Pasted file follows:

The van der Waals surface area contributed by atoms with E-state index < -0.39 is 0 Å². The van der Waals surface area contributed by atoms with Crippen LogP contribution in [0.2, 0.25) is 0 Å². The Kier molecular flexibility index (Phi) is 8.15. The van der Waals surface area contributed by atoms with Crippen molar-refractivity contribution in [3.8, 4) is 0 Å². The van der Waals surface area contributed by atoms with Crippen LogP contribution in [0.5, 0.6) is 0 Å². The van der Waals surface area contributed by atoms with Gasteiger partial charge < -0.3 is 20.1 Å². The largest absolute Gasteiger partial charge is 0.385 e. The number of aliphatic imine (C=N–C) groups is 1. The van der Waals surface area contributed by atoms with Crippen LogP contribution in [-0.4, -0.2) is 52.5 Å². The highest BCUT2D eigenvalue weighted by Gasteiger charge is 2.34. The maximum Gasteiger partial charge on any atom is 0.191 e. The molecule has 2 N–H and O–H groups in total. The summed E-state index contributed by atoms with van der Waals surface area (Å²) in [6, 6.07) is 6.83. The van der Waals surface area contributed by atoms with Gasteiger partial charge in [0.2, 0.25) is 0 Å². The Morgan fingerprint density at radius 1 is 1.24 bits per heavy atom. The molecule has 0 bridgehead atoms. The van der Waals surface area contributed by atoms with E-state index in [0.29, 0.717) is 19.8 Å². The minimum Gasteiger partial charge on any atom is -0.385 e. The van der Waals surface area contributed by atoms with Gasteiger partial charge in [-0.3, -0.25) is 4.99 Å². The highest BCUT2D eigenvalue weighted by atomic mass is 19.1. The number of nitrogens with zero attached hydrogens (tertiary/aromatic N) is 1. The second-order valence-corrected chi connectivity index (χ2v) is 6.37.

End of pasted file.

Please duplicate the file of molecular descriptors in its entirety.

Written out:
The van der Waals surface area contributed by atoms with E-state index < -0.39 is 0 Å². The van der Waals surface area contributed by atoms with Crippen LogP contribution in [0.2, 0.25) is 0 Å². The Kier molecular flexibility index (Phi) is 8.15. The van der Waals surface area contributed by atoms with Crippen molar-refractivity contribution in [3.8, 4) is 0 Å². The van der Waals surface area contributed by atoms with Crippen LogP contribution in [0.5, 0.6) is 0 Å². The van der Waals surface area contributed by atoms with Gasteiger partial charge < -0.3 is 20.1 Å². The largest absolute Gasteiger partial charge is 0.385 e. The number of aliphatic imine (C=N–C) groups is 1. The van der Waals surface area contributed by atoms with Crippen LogP contribution in [-0.4, -0.2) is 52.5 Å². The highest BCUT2D eigenvalue weighted by Gasteiger charge is 2.34. The maximum Gasteiger partial charge on any atom is 0.191 e. The molecule has 2 N–H and O–H groups in total. The summed E-state index contributed by atoms with van der Waals surface area (Å²) in [6, 6.07) is 6.83. The van der Waals surface area contributed by atoms with Gasteiger partial charge in [0.2, 0.25) is 0 Å². The Morgan fingerprint density at radius 1 is 1.24 bits per heavy atom. The molecule has 0 bridgehead atoms. The van der Waals surface area contributed by atoms with E-state index in [0.29, 0.717) is 19.8 Å². The minimum Gasteiger partial charge on any atom is -0.385 e. The van der Waals surface area contributed by atoms with Gasteiger partial charge in [-0.3, -0.25) is 4.99 Å². The highest BCUT2D eigenvalue weighted by atomic mass is 19.1. The number of nitrogens with zero attached hydrogens (tertiary/aromatic N) is 1. The second-order valence-corrected chi connectivity index (χ2v) is 6.37.